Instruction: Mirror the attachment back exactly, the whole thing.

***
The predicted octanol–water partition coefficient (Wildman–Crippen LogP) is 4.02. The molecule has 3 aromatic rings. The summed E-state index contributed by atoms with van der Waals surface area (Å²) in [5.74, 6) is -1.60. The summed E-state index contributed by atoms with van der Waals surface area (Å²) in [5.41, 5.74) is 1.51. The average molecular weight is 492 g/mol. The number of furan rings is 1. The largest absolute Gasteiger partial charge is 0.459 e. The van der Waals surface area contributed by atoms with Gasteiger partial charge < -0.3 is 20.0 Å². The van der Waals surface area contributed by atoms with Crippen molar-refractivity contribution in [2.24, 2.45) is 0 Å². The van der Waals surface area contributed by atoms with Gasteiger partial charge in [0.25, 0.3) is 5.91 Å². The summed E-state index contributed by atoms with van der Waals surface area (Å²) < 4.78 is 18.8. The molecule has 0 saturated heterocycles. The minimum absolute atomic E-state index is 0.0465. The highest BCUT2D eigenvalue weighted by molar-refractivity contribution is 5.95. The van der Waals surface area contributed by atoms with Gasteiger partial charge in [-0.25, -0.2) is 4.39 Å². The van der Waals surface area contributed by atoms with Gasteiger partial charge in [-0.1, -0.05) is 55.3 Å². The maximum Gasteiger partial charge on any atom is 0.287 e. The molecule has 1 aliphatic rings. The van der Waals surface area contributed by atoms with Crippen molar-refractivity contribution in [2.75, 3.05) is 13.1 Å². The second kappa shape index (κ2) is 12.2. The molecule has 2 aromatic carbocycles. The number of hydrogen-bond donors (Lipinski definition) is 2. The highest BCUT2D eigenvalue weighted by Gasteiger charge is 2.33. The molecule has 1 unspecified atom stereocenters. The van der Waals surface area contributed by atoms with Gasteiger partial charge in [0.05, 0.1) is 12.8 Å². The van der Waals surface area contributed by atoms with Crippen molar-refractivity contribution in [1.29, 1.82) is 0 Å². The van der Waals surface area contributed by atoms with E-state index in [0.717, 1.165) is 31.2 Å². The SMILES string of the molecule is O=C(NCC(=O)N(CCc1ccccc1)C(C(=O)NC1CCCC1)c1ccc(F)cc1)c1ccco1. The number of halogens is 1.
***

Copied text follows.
The predicted octanol–water partition coefficient (Wildman–Crippen LogP) is 4.02. The molecule has 3 aromatic rings. The summed E-state index contributed by atoms with van der Waals surface area (Å²) in [5.74, 6) is -1.60. The summed E-state index contributed by atoms with van der Waals surface area (Å²) in [5.41, 5.74) is 1.51. The average molecular weight is 492 g/mol. The number of furan rings is 1. The largest absolute Gasteiger partial charge is 0.459 e. The van der Waals surface area contributed by atoms with Gasteiger partial charge < -0.3 is 20.0 Å². The van der Waals surface area contributed by atoms with Crippen molar-refractivity contribution in [2.24, 2.45) is 0 Å². The van der Waals surface area contributed by atoms with Gasteiger partial charge in [0.25, 0.3) is 5.91 Å². The summed E-state index contributed by atoms with van der Waals surface area (Å²) < 4.78 is 18.8. The molecule has 0 saturated heterocycles. The minimum absolute atomic E-state index is 0.0465. The highest BCUT2D eigenvalue weighted by molar-refractivity contribution is 5.95. The van der Waals surface area contributed by atoms with Gasteiger partial charge in [-0.25, -0.2) is 4.39 Å². The van der Waals surface area contributed by atoms with Gasteiger partial charge in [-0.1, -0.05) is 55.3 Å². The maximum Gasteiger partial charge on any atom is 0.287 e. The molecule has 1 aliphatic rings. The van der Waals surface area contributed by atoms with Crippen molar-refractivity contribution in [2.75, 3.05) is 13.1 Å². The second kappa shape index (κ2) is 12.2. The molecule has 2 aromatic carbocycles. The number of hydrogen-bond donors (Lipinski definition) is 2. The highest BCUT2D eigenvalue weighted by Gasteiger charge is 2.33. The molecule has 1 unspecified atom stereocenters. The van der Waals surface area contributed by atoms with Gasteiger partial charge in [0.05, 0.1) is 12.8 Å². The van der Waals surface area contributed by atoms with Crippen molar-refractivity contribution in [1.29, 1.82) is 0 Å². The van der Waals surface area contributed by atoms with E-state index in [0.717, 1.165) is 31.2 Å². The SMILES string of the molecule is O=C(NCC(=O)N(CCc1ccccc1)C(C(=O)NC1CCCC1)c1ccc(F)cc1)c1ccco1. The number of halogens is 1.